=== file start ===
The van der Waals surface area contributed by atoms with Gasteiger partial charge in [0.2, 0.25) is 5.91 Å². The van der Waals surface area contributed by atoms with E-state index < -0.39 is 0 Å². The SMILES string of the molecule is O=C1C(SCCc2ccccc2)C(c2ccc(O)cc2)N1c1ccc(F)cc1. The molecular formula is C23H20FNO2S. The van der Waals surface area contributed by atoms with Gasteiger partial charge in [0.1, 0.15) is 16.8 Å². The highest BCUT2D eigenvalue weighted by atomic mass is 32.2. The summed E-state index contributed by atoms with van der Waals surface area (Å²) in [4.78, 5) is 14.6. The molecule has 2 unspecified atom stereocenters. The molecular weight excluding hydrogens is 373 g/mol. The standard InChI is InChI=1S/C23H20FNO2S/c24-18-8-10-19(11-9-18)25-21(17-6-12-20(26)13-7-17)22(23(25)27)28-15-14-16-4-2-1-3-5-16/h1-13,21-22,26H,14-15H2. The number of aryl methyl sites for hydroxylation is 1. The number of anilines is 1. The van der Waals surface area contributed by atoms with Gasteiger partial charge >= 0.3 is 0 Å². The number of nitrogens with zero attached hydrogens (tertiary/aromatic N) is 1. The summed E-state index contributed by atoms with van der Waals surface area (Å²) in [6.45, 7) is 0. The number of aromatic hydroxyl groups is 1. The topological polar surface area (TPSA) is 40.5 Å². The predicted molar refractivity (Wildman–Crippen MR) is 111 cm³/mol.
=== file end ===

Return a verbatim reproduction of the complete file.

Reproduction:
The van der Waals surface area contributed by atoms with Gasteiger partial charge in [0.2, 0.25) is 5.91 Å². The van der Waals surface area contributed by atoms with E-state index < -0.39 is 0 Å². The SMILES string of the molecule is O=C1C(SCCc2ccccc2)C(c2ccc(O)cc2)N1c1ccc(F)cc1. The molecular formula is C23H20FNO2S. The van der Waals surface area contributed by atoms with Gasteiger partial charge in [0.1, 0.15) is 16.8 Å². The highest BCUT2D eigenvalue weighted by atomic mass is 32.2. The summed E-state index contributed by atoms with van der Waals surface area (Å²) in [4.78, 5) is 14.6. The molecule has 2 unspecified atom stereocenters. The molecular weight excluding hydrogens is 373 g/mol. The standard InChI is InChI=1S/C23H20FNO2S/c24-18-8-10-19(11-9-18)25-21(17-6-12-20(26)13-7-17)22(23(25)27)28-15-14-16-4-2-1-3-5-16/h1-13,21-22,26H,14-15H2. The number of aryl methyl sites for hydroxylation is 1. The number of anilines is 1. The van der Waals surface area contributed by atoms with Gasteiger partial charge >= 0.3 is 0 Å². The number of nitrogens with zero attached hydrogens (tertiary/aromatic N) is 1. The summed E-state index contributed by atoms with van der Waals surface area (Å²) in [6.45, 7) is 0. The number of aromatic hydroxyl groups is 1. The topological polar surface area (TPSA) is 40.5 Å². The predicted molar refractivity (Wildman–Crippen MR) is 111 cm³/mol.